The introduction to "Fight Fire with Fire" displayed Metallica's evolving towards a more harmonically complex style of songwriting. The fastest Metallica song in terms of picking speed, it is driven by nimble tremolo picked riffs in the verses and chorus. The extended solo section at the end dissolves in a sound effect of a vast nuclear explosion.[14] The song encouraged the "eye for an eye" approach, and its lyrical themes focused on revenge and Armageddon, resulting in the end of the world. "Ride the Lightning" was Metallica's first song to emphasize the misery of the criminal justice system. The lyrics were written from the perspective of someone who is anticipating death by electrocution. The song, one of the two album tracks that credited Mustaine, begins in a mid-tempo which gradually accelerates as the song progress.[14] According to Hetfield, the song "was not a criticism of capital punishment, which I'm actually a supporter of. Rather, it's simply about a man who faces death in the electric chair for a crime he didn't commit."— as in the beginning of lyrics by stating, "Guilty as charged/But Damn it/It ain't right ".

"For Whom the Bell Tolls" begins with a bell tolling, followed by a marching riff and high-register bass melody. The chromatic introduction, which was written by Burton before he joined Metallica, is often mistaken for an electric guitar; actually, it is Burton's bass guitar augmented with distortion and a wah-wah pedal. The lyrics were based on the Ernest Hemingway novel by the same name that explores the horror and dishonor of modern warfare.[15] "For Whom the Bell Tolls" was released as a promo single with two versions of the song, an edited version on side A and the album version on side B. "Fade to Black" is a power ballad whose lyrics suggest a person's contemplation of his eventual suicide. Hetfield wrote the lyrics because he felt powerless after the band's equipment was stolen before their January gig in Boston.[3] Musically, the song begins with an acoustic guitar introduction and becomes progressively heavier and faster, ending with multi layered guitar solos.[16] The song's structure is similar to Metallica's future ballads, "Welcome Home (Sanitarium)", "One" and "The Day That Never Comes". "Fade to Black" was released as a promo single in 1984, in glow in the dark green.

"Trapped Under Ice" is about a person who wakes from a cryonic state. Realizing there is nowhere to go, and no one will come to the rescue, the person helplessly awaits the impending doom in terror. The song is based on a fast picked galloping riff, reminiscent of the album's opener.[16] The song was inspired from a demo song by Hammett's former band Exodus titled "Impaler", which was later released on that band's album Tempo of the Damned (2004).[17] Originally titled "The Hammer", the song was intended to be released as a single due to its lighter sound and wide–appealing lyrics.[18] "Escape" has been performed live only once, at the 2012 Orion Music + More music festival at Bader Field, Atlantic City, while performing Ride the Lightning in its entirety, though it was jammed during the encore at the last concert of the World Magnetic Tour.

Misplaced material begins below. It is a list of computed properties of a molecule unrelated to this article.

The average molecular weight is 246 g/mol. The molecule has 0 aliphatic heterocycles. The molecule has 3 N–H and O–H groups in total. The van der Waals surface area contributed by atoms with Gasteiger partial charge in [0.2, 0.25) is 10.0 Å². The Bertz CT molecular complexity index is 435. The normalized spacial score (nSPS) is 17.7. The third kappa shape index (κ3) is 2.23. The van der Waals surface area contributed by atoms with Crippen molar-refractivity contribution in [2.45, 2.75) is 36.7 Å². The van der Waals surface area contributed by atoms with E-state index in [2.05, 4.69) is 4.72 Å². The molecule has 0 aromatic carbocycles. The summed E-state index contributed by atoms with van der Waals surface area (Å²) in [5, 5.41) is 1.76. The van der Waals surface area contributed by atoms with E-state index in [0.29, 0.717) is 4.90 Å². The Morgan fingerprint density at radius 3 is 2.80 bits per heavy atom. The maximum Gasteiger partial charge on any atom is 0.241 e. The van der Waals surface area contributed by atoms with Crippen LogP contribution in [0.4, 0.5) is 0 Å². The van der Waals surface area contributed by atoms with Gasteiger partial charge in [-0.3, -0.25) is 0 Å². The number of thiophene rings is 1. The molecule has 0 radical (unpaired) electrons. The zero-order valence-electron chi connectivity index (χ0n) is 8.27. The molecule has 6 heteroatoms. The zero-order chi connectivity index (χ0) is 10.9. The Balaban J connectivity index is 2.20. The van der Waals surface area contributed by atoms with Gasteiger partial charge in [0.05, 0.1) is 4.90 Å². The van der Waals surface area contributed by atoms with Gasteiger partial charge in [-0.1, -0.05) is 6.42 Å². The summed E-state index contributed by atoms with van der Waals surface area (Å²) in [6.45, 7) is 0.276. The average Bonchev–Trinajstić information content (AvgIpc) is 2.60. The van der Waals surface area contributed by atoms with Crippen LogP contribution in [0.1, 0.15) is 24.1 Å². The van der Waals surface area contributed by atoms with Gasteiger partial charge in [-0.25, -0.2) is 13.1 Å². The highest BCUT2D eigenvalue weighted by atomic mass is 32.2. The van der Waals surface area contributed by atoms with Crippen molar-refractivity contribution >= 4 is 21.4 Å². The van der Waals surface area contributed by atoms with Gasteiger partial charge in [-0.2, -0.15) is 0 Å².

"Creeping Death" describes the Plague of the Death of the Firstborn (Exodus 12:29). The lyrics deal with the 10 plagues visited on Egypt, and throughout the song, four of them are mentioned as well as the Passover.[18] The bridge of the song, with the recognizable lyrics "Die, by my hand!", was written by Hammett in Exodus for the song "Die by His Hand", which was recorded and released by Exodus as a demo, but was not featured on a studio album. "Creeping Death" was released as a single on November 3, 1984, with a B-side titled Garage Days Revisited comprised of covers of "Am I Evil?" and "Blitzkrieg".[19] "The Call of Ktulu", tentatively titled "When Hell Freezes Over", was based on H. P. Lovecraft's book The Shadow Over Innsmouth, which was first introduced to the rest of the band by Burton.[20] The name was taken from one of Lovecraft's main stories featuring Cthulhu, The Call of Cthulhu, although the original name was modified to "Ktulu" for easier pronunciation. "The Call of Ktulu" was also the last Metallica composition to include songwriting credit for Mustaine. The song begins with D minor chord progression in the intro, followed by two minute bass solo over a rhythmic riff pattern. The song was rearranged by Michael Kamen for Metallica's 1999 S&M project and won a Grammy Award for Best Rock Instrumental Performance in 2000.[21]

Reception[edit]

Professional ratings
Review scores
Source Rating
AllMusic 5/5 stars[22]
Chicago Tribune 3/4 stars[23]
Encyclopedia of Popular Music 3/5 stars[24]
Q 4/5 stars[25]
The Rolling Stone Album Guide 4/5 stars[26]
Sputnikmusic 5/5[27]

Ride the Lightning received positive reviews from music critics. AllMusic's Steve Huey saw the album as a more ambitious and remarkable effort than Kill 'Em All. He called Ride the Lightning an "all-time metal classic" because of the band's rich musical imagination and lyrics that avoid heavy metal cliches.[22] According to Q magazine, Ride the Lightning confirmed Metallica's status as the leading heavy metal band of the modern era. The magazine credited the group for redefining the norms of thrash metal with "Fade to Black", the genre's first power ballad.[25] Kerrang! implied that the album's maturity and musical intelligence helped Metallica expand heavy metal's boundaries.[25] Greg Kot of the Chicago Tribune described Ride the Lightning as a more refined extension of the group's debut.[23] In a retrospective review, Sputnikmusic's Channing Freeman named Ride the Lightning as one of the few albums that can be charming and powerful at the same time. He praised Hetfield's vocal performance and concluded that Metallica was "firing on all cylinders" on the album.[27] The Rolling Stone Album Guide viewed the album as a great step forward for the band and as an album that established the concept for Metallica's following two records.[26] Colin Larkin, writing in the Encyclopedia of Popular Music, singled out "For Whom the Bell Tolls" as an example of Metallica's growing music potential.[24] The album placed fifth on IGN Music's "Top 25 Metal Albums" list.[28]

Touring[edit]